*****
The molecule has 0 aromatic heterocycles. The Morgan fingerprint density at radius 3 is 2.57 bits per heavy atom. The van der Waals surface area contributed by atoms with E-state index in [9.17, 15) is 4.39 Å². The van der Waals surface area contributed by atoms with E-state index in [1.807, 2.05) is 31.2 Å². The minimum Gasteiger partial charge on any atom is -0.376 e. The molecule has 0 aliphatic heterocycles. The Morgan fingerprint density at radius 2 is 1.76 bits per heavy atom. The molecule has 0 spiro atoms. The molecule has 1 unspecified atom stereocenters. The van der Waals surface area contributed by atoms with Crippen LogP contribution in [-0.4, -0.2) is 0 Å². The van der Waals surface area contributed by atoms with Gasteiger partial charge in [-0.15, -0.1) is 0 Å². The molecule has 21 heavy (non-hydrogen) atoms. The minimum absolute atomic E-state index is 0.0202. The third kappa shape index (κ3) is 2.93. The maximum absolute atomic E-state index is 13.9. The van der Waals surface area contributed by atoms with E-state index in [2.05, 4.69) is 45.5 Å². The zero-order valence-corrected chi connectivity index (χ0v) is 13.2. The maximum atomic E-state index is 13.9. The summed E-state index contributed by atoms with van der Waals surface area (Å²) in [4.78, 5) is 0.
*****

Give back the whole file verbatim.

The molecule has 0 aromatic heterocycles. The Morgan fingerprint density at radius 3 is 2.57 bits per heavy atom. The van der Waals surface area contributed by atoms with E-state index in [9.17, 15) is 4.39 Å². The van der Waals surface area contributed by atoms with E-state index in [1.807, 2.05) is 31.2 Å². The minimum Gasteiger partial charge on any atom is -0.376 e. The molecule has 0 aliphatic heterocycles. The Morgan fingerprint density at radius 2 is 1.76 bits per heavy atom. The molecule has 0 spiro atoms. The molecule has 1 unspecified atom stereocenters. The van der Waals surface area contributed by atoms with Crippen LogP contribution in [-0.4, -0.2) is 0 Å². The van der Waals surface area contributed by atoms with Gasteiger partial charge in [-0.15, -0.1) is 0 Å². The molecule has 21 heavy (non-hydrogen) atoms. The minimum absolute atomic E-state index is 0.0202. The third kappa shape index (κ3) is 2.93. The maximum absolute atomic E-state index is 13.9. The van der Waals surface area contributed by atoms with E-state index in [2.05, 4.69) is 45.5 Å². The zero-order valence-corrected chi connectivity index (χ0v) is 13.2. The maximum atomic E-state index is 13.9. The summed E-state index contributed by atoms with van der Waals surface area (Å²) in [4.78, 5) is 0.